Thomas Jefferson Takes A Vacation

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HE URGED THE ASSEMBLED Vermonters to consider seriously a new cash crop: maple sugar. They got the message and began their annual harvests.
 

He spent much of Saturday interviewing local citizens about the Hessian fly and learning that there had been little damage this far north. In his memo for the American Philosophical Society, he noted, “Bennington. Had a few in 89, 90. Have not heard if there are any this year.” Saturday afternoon he and Madison went to Robinson’s home, where Jefferson was fascinated by a giant balsam poplar tree in the front yard. That evening the senator gave them a lavish dinner and introduced them to the local gentry. Several guests at the table had represented Vermont as agents to the Continental Congress in the off-and-on, decade-long effort to enter the Union, most notably Robinson and the state supreme court justice Isaac Tichenor, a Newark-born and Princeton-educated man so adroit at manipulating Vermont’s laws and lawmakers to his own ends that he had earned the nickname “Jersey Slick” Tichenor.

According to Anthony Haswell of the Gazette , Jefferson gave a talk, in his low, slow voice urging the assembled Vermonters to consider seriously a new cash crop: maple sugar. Haswell, ablaze with the news that Jefferson thought Vermonters could make money from the trees all around them, reported that the Secretary of State had “ascertained beyond a doubt” that there were enough maples to produce sugar “adequate to the consumption” of every American and some Europeans too. He wrote: “Refineries are about [to be] established by some wealthy foreigners resident in the Union. . . . Agents will be established . . . who will loan out kettles, etc., on reasonable terms to persons unable to purchase [them]. . . . Cash will likewise be lodged to purchase the raw sugar. . . . Attention to our sugar orchards is essentially necessary to secure the independence of our country.”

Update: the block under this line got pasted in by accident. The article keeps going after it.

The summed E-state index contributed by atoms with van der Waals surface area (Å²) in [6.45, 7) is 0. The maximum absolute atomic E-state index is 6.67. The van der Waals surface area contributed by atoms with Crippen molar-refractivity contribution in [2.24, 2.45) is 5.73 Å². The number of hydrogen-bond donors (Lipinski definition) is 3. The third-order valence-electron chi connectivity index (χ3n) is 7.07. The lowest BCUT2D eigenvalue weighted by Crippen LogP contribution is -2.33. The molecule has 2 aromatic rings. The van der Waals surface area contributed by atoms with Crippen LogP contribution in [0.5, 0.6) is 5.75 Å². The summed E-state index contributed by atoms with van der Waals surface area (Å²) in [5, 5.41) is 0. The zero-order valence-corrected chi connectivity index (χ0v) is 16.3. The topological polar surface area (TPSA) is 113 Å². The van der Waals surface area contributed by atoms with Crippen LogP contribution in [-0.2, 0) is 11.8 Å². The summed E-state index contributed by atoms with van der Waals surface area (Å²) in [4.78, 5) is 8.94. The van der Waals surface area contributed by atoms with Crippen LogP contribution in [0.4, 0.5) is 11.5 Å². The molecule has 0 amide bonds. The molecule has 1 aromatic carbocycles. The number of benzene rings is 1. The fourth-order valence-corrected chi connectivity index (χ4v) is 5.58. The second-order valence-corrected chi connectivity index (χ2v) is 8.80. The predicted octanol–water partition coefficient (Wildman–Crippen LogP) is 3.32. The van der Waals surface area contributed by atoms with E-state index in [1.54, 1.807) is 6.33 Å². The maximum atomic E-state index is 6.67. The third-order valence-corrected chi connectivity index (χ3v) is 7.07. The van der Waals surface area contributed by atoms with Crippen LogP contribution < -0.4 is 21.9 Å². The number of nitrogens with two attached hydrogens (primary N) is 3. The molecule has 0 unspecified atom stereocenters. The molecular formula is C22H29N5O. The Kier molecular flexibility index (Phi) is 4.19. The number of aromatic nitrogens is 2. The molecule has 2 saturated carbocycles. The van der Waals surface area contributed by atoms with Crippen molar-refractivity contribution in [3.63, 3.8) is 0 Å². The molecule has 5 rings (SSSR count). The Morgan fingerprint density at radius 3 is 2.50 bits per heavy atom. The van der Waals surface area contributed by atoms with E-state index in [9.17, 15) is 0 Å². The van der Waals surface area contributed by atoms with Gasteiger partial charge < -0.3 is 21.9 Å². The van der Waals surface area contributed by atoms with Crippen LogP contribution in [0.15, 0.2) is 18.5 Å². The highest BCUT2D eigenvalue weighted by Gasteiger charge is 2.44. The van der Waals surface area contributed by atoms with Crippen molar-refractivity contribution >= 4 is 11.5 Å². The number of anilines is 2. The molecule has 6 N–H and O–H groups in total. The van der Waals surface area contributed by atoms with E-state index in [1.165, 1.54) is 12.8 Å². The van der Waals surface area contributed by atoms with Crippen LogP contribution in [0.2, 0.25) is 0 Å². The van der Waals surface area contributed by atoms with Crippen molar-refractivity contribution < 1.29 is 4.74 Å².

Bringing to the maple-rich, cash-poor Vermont frontier a promise of dripping prosperity, Jefferson gave birth that night to its maple syrup industry. David Fay, one of the guests at Moses Robinson’s table, promised to launch a large-scale experiment, and that autumn he began sending reports—as well as crates of maple saplings—south to Jefferson. The next year, as Jefferson promised, a Dutch company did set up a maple sugaring operation in nearby Rutland. It soon failed, but Vermonters got Jefferson’s message and, using ancient Indian techniques, began their annual midwinter harvests.

If the two Virginians had hoped to move on after a one-night stopover, they had not reckoned with a new Vermont blue law that forbade travel on the Sabbath. As a high government official Jefferson could have claimed pressing business and applied to a magistrate for a waiver. But as Secretary of State he was in charge of protocol, and he decided he must observe the newest state’s newest law. He and Madison stayed in Bennington until Monday morning.

BEING IN BENNINGTON ON THE Sabbath meant going to church. One Vermont historian notes that the “zealously pious” Senator Robinson took Jefferson and Madison along to the great gambrel-roofed Congregational meetinghouse and led them to his family pew. According to local legend, the pastor, the Reverend Job Swift, refused to bow to the dignitaries; years later, when Jefferson ran for President, Reverend Swift joined the chorus of New England Congregationalist clergy who denounced him as a slaveholding atheist. The Reverend Swift’s version of their visit, written after his political views had led to his being fired by the congregation, was hardly unbiased. He mentioned that Senator Robinson “was a little proud of the performance of the choir of singers” and “insisted” on getting his notable guests’ opinions of it, “especially how it compared with the church music in other places.” Swift reported that Jefferson and Madison had been “obliged to confess that they were no judges,” having not “attended church before in several years.” In fact both Jefferson and Madison had attended a memorial service for Benjamin Franklin only weeks earlier.

That afternoon, at Senator Robinson’s house, Jefferson found peace and quiet of his favorite sort, writing letters. He took out several slips of birchbark and wrote his son-in-law a long account of the first four hundred miles of their tour. He began by enumerating the “scenes of blood” they had visited, but went on: “We were more pleased however with the botanical objects . . . either unknown or rare in Virginia . . . the sugar maple in vast abundance, the silver fir, white pine, pitch pine, spruce pine, a shrub they call jumper, an azalea very different from the nudiflora with very large clusters of flowers, more thickly set on the branches, of a deeper red, and high pink fragrance. It is the richest shrub I have ever seen.”